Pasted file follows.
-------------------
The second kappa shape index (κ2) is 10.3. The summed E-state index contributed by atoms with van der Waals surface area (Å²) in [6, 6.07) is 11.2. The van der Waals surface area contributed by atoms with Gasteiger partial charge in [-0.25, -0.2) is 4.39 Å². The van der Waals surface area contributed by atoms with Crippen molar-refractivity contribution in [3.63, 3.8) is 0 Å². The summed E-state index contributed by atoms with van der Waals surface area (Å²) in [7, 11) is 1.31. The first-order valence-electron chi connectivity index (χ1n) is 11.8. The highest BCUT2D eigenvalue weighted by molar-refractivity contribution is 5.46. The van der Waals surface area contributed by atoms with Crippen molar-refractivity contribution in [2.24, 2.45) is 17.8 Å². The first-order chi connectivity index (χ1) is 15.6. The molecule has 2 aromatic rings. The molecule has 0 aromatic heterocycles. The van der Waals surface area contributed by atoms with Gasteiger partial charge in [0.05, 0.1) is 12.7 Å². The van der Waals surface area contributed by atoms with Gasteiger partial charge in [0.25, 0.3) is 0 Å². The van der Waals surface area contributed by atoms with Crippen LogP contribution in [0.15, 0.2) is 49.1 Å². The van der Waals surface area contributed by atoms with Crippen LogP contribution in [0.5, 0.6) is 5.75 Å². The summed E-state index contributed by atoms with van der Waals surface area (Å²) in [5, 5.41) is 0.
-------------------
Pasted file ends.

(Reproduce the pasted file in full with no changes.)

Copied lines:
The second kappa shape index (κ2) is 10.3. The summed E-state index contributed by atoms with van der Waals surface area (Å²) in [6, 6.07) is 11.2. The van der Waals surface area contributed by atoms with Gasteiger partial charge in [-0.25, -0.2) is 4.39 Å². The van der Waals surface area contributed by atoms with Crippen molar-refractivity contribution in [3.63, 3.8) is 0 Å². The summed E-state index contributed by atoms with van der Waals surface area (Å²) in [7, 11) is 1.31. The first-order valence-electron chi connectivity index (χ1n) is 11.8. The highest BCUT2D eigenvalue weighted by molar-refractivity contribution is 5.46. The van der Waals surface area contributed by atoms with Crippen molar-refractivity contribution in [2.24, 2.45) is 17.8 Å². The first-order chi connectivity index (χ1) is 15.6. The molecule has 2 aromatic rings. The molecule has 0 aromatic heterocycles. The van der Waals surface area contributed by atoms with Gasteiger partial charge in [0.05, 0.1) is 12.7 Å². The van der Waals surface area contributed by atoms with Gasteiger partial charge in [0.25, 0.3) is 0 Å². The van der Waals surface area contributed by atoms with Crippen LogP contribution in [0.15, 0.2) is 49.1 Å². The van der Waals surface area contributed by atoms with Crippen LogP contribution in [0.5, 0.6) is 5.75 Å². The summed E-state index contributed by atoms with van der Waals surface area (Å²) in [5, 5.41) is 0.